If you are looking to make your own sauerkraut, Losune from Simple Vegan Blog shares her sauerkraut recipe for this traditional German food high in vitamin C and healthy probiotics. It’s popular in many Eastern European countries and a healthy side dish. Her inexpensive recipe uses only finely cut cabbage and salt that ferments in brine to create a food with lactic acid bacteria, with new flavour compounds. It’s actually quite remarkable what happens when veggies are left in highly concentrated saltwater solutions!

Kimchi, a spicy fermented cabbage dish popular in Korean cuisine, is available in grocery stores in the refrigerated veggie section. If purchasing premade kimchi, be sure the jar says ‘plant-based’, as it’s traditionally made with fish sauce. For a tasty, authentic, and vegan kimchi recipe, check out our Cabbage is Trending article, which also explores the history of this versatile vegetable.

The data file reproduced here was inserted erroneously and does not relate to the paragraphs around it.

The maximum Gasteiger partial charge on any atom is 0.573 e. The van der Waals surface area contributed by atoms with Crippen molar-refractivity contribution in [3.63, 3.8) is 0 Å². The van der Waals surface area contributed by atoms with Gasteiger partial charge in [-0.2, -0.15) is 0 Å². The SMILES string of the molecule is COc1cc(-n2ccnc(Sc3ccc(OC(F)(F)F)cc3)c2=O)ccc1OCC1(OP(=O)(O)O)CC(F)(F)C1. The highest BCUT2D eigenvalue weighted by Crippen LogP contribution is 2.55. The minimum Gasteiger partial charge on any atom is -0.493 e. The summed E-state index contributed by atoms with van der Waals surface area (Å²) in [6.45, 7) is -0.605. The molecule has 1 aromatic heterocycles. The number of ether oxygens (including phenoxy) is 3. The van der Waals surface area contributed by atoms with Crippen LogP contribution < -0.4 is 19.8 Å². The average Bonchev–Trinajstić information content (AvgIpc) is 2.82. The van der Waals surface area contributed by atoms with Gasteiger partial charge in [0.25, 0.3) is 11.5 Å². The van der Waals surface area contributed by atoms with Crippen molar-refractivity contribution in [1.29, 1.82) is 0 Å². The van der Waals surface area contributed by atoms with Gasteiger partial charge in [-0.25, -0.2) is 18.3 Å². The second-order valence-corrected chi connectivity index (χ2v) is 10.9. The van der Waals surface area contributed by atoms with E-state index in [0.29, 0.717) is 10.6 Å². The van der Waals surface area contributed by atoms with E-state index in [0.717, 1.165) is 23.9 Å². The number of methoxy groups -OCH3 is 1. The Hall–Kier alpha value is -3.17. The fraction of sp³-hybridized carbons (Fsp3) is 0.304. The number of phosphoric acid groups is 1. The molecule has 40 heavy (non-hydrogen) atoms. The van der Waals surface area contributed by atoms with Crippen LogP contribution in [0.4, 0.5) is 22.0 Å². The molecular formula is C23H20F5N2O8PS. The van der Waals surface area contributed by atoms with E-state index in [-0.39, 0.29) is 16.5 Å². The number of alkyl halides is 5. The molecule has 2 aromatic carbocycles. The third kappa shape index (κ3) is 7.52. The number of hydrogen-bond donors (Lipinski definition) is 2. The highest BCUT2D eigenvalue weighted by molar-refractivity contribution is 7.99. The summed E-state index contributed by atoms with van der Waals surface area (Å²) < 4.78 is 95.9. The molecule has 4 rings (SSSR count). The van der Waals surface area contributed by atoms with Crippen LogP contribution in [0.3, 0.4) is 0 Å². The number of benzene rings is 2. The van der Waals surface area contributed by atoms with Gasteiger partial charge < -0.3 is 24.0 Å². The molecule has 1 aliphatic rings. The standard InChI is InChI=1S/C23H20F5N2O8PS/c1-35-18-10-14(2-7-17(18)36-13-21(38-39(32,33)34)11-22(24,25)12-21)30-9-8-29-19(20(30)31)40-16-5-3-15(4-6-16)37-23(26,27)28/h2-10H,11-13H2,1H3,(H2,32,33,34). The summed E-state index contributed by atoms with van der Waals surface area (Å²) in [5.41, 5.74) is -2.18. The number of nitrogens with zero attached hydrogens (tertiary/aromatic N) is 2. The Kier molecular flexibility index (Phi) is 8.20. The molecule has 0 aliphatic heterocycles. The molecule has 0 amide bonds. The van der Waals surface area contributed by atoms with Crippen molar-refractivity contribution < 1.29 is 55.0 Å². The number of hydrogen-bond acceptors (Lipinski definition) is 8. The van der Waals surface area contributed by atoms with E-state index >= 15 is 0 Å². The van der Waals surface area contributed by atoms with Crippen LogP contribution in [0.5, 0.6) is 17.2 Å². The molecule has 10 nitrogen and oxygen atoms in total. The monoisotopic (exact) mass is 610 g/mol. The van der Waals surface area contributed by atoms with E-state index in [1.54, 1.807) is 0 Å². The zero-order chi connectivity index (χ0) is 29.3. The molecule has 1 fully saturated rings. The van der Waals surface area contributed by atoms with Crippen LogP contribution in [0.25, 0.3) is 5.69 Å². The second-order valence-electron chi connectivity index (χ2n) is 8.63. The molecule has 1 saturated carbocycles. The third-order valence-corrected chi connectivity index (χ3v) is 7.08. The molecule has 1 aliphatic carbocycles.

If you are looking for more ways to veganize your meals, download the Plant Based Treaty’s free plant-based starter guide. It contains fun recipes, meal planners, nutritional information, and tips to start your journey.

Miriam Porter is an award-winning writer who writes about veganism, social justice issues, and eco-travel. Miriam currently lives in Toronto with her son Noah and many rescued furry friends. She is a passionate animal rights activist and speaks up for those whose voices cannot be heard.